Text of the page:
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Let $H$ be a set of non-positive Horn clauses. Show that $H$ it is satisfying.

Is this true if there are positive clauses in $H$?

I'm finding hard to answer this questio, I have think about it for a long time, but can't find a good example/aproach

Can somebody help me? I'm just starting to see Horn clauses

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  • $\begingroup$ Maybe: "H is satisfiable"... $\endgroup$ Oct 25, 2021 at 10:03

2 Answers 2

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If none of the Horn clauses is positive, then a satisfying valuation is one which maps all propositional symbols to $0$. If there is even a single positive clause, then there are unsatisfiable sets of Horn clauses, such as: $$p \land (p\to \neg p)$$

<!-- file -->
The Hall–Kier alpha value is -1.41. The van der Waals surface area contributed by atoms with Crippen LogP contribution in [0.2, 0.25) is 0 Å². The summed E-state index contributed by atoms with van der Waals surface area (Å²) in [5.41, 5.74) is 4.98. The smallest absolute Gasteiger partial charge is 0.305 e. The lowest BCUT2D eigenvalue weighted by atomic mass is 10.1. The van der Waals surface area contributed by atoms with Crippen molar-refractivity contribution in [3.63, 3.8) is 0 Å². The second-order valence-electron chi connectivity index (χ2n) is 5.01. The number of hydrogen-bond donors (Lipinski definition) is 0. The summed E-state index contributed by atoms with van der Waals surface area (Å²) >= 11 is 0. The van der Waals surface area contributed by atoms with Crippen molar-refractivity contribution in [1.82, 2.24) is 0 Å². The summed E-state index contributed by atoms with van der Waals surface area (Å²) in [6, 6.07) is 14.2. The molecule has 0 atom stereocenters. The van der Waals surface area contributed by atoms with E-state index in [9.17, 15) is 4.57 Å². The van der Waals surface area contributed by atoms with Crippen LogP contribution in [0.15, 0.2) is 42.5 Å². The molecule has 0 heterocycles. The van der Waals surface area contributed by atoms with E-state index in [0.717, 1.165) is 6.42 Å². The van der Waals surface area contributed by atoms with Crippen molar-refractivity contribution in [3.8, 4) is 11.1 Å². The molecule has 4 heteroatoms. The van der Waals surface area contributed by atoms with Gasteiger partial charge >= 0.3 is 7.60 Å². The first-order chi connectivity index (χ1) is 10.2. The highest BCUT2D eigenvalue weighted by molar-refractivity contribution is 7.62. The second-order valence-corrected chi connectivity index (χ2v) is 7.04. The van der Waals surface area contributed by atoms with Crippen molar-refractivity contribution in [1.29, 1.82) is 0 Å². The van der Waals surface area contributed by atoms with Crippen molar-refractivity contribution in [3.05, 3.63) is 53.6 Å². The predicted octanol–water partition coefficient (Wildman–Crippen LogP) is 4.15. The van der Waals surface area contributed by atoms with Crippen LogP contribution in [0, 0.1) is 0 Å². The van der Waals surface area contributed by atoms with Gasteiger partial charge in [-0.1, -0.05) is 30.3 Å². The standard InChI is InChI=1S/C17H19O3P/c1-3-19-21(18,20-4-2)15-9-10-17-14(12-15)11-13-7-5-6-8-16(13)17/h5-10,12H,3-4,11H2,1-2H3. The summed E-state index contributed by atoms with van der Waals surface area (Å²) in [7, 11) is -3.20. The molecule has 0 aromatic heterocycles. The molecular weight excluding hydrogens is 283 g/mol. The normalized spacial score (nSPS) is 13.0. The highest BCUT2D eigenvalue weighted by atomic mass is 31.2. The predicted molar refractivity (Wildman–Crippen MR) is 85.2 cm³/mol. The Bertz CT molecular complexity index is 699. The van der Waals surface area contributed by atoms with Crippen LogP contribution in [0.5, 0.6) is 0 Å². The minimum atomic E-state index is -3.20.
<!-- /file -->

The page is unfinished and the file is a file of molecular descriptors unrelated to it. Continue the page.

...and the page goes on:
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Yes there're positive Horn clauses according to reference here:

A Horn clause is a clause (a disjunction of literals) with at most one positive, i.e. unnegated, literal.

A Horn clause with exactly one positive literal is a definite clause or a strict Horn clause; a definite clause with no negative literals is a unit clause, and a unit clause without variables is a fact; A Horn clause without a positive literal is a goal clause.

So the $H$ in your first line question is a goal clause.

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